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Kentucky Wildcats Basketball: April NBA decisions bring Big Blue Nation apprehension

The defection of Kentucky Wildcats to the NBA has become an annual rite of Spring and so is the ensuing Big Blue freak out.

NBA: Los Angeles Clippers at Phoenix Suns Mark J. Rebilas-USA TODAY Sports

If you have been on Twitter or any other social media this week, you have seen the fallout from the NBA announcements by Bam Adebayo and Hamidou Diallo. It is full fledged “the sky is falling” mode for the Big Blue Nation. The thrill of the 2012 National Title has worn off for some and while Kentucky fans are used to the annual reload, this year will represent an unusual challenge, even for John Calipari.

First off, no one should be shocked by the occurrences from yesterday. I don't think anyone really expected Bam Adebayo to return for his sophomore year, given that he looks to be a sure-fire first round pick. As for Diallo, I don't think it was a shock to anyone that he decided to test the waters and I fully expect him to return. NBA coaches know that John Calipari prepares players for the league and that he will get a heck more out of a season at Kentucky than toiling at the end of an NBA bench or in the D-League.

Keep in mind that the 2018 NBA Draft is considered to be a weak draft and that a season under Calipari will move him way up the draft boards. Expect him to hear this all month before returning to the Wildcats.

Even with Diallo on board, Calipari has a rough challenge. Even for him and his annual reloading and retooling of the roster, this will be his youngest team ever, and that has some people concerned about how far this team can go.

Calipari has done a lot with young players, but he’ll be fighting history next season. A team that looks like the 2017-18 Wildcats has never won a national title.

Complete remodeling jobs requiring freshmen to do everything hasn’t been the formula for winning it all, which remains the annual objective for UK fans. (Even if that ranks second to winning draft night, according to the head coach.)

The last 11 national champions returned at least one double-digit scorer from the previous year, and often more than one. Seventeen of the previous 18 champions had a returning double-digit scorer. The lone exception was Florida’s 2006 team, which did have its Nos. 4 through 9 scorers back from ’05.

And if anything, the recent trend has been even more weighted toward experience. The North Carolina team that just won the title had six of its top eight scorers back from the previous season. Villanova’s 2016 champions returned five of its top eight scorers from ’15. Freshmen impact players have been almost nonexistent the past two Final Fours.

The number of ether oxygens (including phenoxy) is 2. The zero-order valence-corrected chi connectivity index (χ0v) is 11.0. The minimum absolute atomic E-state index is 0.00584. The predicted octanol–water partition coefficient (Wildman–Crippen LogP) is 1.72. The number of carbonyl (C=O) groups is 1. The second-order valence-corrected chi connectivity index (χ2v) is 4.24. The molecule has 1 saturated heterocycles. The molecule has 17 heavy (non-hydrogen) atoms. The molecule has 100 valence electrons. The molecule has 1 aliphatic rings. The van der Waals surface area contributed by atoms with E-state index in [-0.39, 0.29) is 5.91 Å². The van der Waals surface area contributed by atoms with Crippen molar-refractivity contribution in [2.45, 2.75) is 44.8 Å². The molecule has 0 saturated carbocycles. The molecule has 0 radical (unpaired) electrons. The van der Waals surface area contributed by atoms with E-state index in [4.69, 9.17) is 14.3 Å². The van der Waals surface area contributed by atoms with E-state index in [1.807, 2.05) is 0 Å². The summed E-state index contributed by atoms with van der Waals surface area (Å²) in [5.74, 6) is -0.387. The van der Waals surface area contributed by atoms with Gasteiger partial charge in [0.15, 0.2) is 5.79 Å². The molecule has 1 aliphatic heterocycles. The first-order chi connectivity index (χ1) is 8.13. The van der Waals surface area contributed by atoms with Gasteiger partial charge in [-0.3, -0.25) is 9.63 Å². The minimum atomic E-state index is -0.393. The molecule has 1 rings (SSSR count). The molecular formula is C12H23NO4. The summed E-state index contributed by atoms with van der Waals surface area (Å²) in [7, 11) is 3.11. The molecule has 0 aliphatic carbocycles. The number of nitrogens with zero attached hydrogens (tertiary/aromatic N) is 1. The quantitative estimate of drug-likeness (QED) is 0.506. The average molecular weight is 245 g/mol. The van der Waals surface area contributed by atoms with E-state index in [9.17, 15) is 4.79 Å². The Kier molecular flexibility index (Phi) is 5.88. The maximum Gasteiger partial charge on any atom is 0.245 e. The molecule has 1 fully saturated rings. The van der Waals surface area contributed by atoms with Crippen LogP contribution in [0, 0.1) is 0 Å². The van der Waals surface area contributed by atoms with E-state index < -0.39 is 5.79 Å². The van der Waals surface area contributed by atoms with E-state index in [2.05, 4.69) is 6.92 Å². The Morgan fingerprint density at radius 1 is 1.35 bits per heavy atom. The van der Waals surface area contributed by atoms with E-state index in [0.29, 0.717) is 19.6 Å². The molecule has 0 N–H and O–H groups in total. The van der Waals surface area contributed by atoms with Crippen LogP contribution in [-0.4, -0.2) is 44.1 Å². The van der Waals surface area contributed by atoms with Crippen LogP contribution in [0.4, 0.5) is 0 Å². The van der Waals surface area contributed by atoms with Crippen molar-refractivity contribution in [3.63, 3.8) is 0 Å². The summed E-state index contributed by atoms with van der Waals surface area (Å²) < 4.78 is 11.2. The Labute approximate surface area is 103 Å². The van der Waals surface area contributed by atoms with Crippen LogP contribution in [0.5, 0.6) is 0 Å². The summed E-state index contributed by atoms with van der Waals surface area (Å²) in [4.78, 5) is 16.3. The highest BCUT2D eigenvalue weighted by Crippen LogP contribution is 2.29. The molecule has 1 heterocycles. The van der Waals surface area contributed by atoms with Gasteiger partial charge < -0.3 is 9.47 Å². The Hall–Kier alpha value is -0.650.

It is articles like this that have many in the Big Blue Nation in a full-fledged freak out but like always, it's time to trust in Calipari. As we say this year (and every year), the best teams do not advance to the Final Four. And while it would be a historic feat for this team to do so, the talent is there as the Wildcats could be one of the most talented teams in the country. Even writers like Gary Parrish, who is a Calipari critic, can see this.

My point: Even when UK's young teams "struggle" they tend to finish impressively.

So the bottom line is this: Kentucky will be younger and more inexperienced than ever next season. And history suggests that'll lead to a rough stretch here or there where everybody starts to question whether Calipari is maximizing his top-ranked recruiting class. Then, more than likely, the Wildcats will grow into a team that guards well and overwhelms most opponents with talent and athleticism. And that's when they'll start again being discussed as a serious Final Four threat, which is what they've been in seven of the past eight years under Calipari almost regardless of which players are coming or going.

In the end, this has become the new normal for Kentucky basketball fans and in most cases, Calipari’s teams have not disappointed. Granted, winning the national title is the toughest feat in sports and they have just the one ring to show for it. However, like moist years, this team will be in the hunt for a Final Four by March. And that is all you can expect year in and year out.

I admit I am a bit apprehensive at this time, but a commitment from Cam Johnson and his 11.9 points and 41.5 three-point shooting will make me feel a heck of a lot better.